Module 1 (Year 2, Term 2) – Entrepreneurship Theory and Practice
This is UCL’s principal Entrepreneurship course for students seeking to develop and test a new business idea. Over the past ten years we have taught entrepreneurship to around 3000 students resulting in the launch of a number of innovative businesses. The course covers: the new business lifecycle (selecting and testing a moneymaking idea, preparing a business plan, raising finance, the Exit), aspects of new business operation (registering a company, setting up your office, understanding financial statements), and exploiting new eCommerce tools and techniques (doing business electronically, company web sites, online business software and services).
*Please note that although the MSIN7008 Entrepreneurship: Theory & Practice module in Year 2 will not run during the scenario weeks, this is a 10 week programme and extra sessions will be schedule to replace the 2 missed in scenario weeks.
Module 2 (Year 3, Term 1) – Global Entrepreneurship
This course provides an introduction to the role of entrepreneurial individuals and organisations in shaping market economies worldwide and, more broadly, the direction and rate of social change. It considers the economic and social role of entrepreneurs, their interactions with institutions, how entrepreneurial opportunities arise and are identified, the nature of social enterprise and the “hybrid” organisation, and strategies for assessing the potential of new business concepts and thus improving the likelihood of the success of a high-impact venture. The course introduces frameworks to assess and to mitigate key risks to new ventures including those relating to personnel, markets and technologies.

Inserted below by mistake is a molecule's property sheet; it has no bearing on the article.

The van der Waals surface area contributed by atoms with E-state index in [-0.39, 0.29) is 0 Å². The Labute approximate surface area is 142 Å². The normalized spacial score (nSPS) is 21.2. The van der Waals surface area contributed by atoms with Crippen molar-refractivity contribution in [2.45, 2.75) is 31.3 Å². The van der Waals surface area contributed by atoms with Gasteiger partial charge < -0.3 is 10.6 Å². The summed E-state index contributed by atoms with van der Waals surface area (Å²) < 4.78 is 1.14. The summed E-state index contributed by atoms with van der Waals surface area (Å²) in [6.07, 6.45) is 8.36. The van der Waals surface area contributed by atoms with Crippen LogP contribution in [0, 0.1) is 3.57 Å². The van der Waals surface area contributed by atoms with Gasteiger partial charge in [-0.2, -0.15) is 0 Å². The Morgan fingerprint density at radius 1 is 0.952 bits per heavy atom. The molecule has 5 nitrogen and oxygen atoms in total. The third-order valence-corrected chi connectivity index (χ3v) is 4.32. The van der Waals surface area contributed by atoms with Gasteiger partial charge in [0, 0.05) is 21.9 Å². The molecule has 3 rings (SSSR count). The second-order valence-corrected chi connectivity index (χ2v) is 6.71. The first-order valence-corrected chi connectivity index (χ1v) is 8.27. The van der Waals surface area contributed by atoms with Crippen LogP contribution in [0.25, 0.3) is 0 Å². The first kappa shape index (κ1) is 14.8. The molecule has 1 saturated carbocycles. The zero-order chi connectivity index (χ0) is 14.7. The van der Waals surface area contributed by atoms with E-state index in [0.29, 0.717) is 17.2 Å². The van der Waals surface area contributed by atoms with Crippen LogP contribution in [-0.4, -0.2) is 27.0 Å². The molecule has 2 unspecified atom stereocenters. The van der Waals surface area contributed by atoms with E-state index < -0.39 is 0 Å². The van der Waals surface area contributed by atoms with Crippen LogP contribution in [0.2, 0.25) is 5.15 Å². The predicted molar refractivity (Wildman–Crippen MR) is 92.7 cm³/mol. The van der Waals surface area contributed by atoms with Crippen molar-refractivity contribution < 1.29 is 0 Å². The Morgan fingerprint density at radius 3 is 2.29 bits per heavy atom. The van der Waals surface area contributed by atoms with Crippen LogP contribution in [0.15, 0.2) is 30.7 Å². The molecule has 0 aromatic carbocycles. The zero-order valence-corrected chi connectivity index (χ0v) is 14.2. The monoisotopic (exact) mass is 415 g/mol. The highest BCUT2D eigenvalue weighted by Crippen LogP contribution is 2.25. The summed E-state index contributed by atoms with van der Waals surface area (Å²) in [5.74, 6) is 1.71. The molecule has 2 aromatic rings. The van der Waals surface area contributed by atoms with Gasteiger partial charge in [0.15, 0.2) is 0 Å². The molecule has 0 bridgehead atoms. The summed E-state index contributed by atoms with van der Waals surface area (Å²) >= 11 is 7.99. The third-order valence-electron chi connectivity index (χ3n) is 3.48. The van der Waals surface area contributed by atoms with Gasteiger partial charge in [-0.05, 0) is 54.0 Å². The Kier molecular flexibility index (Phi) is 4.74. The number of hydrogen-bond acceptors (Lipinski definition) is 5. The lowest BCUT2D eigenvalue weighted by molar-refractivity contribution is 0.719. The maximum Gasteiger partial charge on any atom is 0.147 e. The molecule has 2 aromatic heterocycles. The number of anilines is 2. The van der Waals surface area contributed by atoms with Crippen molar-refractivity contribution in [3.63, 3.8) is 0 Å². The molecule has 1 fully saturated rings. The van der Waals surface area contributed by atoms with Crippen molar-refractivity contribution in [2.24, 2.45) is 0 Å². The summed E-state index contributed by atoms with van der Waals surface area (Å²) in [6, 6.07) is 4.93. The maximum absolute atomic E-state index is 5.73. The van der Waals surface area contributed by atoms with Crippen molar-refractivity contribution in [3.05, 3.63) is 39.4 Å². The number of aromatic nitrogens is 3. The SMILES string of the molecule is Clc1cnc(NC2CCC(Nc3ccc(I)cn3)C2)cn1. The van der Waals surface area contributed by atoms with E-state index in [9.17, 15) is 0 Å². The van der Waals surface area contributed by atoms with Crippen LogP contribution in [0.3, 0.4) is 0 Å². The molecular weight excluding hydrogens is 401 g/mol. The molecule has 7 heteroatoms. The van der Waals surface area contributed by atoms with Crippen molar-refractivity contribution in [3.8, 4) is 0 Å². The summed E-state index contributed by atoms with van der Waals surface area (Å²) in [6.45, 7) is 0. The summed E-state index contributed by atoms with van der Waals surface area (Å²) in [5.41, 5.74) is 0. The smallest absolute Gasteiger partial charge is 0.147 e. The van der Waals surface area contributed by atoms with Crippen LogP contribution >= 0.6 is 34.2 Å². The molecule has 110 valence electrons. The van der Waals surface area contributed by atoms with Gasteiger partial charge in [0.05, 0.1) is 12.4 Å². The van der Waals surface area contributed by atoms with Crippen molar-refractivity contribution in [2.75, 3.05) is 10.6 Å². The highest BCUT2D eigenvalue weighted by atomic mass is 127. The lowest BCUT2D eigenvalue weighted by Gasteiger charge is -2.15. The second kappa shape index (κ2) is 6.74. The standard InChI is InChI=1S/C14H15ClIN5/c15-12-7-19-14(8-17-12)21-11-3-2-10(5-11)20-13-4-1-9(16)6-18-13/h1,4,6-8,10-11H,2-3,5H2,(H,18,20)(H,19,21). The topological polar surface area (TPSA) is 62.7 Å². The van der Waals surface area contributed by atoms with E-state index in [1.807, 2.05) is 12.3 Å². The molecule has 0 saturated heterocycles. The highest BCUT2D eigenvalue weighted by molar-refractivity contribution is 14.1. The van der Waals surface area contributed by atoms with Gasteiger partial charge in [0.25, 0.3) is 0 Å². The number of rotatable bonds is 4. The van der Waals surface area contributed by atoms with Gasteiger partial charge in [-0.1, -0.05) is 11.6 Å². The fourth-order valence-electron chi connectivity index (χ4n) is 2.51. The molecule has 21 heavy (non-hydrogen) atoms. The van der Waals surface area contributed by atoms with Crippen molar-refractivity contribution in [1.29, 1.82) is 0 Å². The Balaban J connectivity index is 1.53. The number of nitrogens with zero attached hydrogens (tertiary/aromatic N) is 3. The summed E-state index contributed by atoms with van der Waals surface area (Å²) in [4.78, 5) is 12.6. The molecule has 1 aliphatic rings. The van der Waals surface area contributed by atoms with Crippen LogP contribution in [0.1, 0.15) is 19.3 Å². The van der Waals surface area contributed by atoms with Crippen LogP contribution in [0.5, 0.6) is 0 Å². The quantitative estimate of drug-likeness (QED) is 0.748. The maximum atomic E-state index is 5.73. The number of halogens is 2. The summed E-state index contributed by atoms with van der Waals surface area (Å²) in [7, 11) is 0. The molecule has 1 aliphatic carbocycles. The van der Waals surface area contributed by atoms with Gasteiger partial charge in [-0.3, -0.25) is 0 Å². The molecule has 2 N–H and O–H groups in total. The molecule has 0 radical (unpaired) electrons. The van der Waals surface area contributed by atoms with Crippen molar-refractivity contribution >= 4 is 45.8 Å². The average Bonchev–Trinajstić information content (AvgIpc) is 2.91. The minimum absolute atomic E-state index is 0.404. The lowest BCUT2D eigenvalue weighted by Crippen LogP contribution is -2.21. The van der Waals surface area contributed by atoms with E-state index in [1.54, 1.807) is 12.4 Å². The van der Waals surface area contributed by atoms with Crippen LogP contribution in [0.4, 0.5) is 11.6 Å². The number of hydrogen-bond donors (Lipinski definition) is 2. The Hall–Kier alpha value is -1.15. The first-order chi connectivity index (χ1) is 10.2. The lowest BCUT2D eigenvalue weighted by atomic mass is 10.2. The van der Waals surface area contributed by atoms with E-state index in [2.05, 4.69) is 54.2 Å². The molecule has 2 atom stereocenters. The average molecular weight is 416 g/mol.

Module 3 (Year 3, Term 2) – Entrepreneurial Finance
This module provides the necessary knowledge and skills to enable a student to understand the nature and characteristics of financial planning in the context of entrepreneurship. Contextually this involves the understanding of financial planning and reporting statements; the financial risks/rewards of entrepreneurship and innovation; new venture financial models and strategies; typical funding sources; the development of business presentations to attract outside funding; the due diligence process; and the strategies for negotiations for funding.
The module is divided into two parts. The finance part (taught by Simon Hulme) will enable students to understand all the key financial statements and concepts. The objective is to make students confident when talking to accounting professionals, bankers or venture capitalists about financial data. Classes are highly inter-active and short case studies and practical exercises are used to support the learning process. The financial assignment involves building a simple financial model in Excel, which can be used as a practical tool for a real-life start-up business, should the student wish.
The fundraising part of the module (taught by Itxaso del Palacio) is focused on understanding the process of raising external capital. This covers areas such as valuations of startups, due diligence processes, term sheets and negotiations with investors. Several professional investors and entrepreneurs will be sharing their experience and knowledge with students. Students will be able to meet them and learn from their experiences.
Dr David Chapman
UCL School of Management
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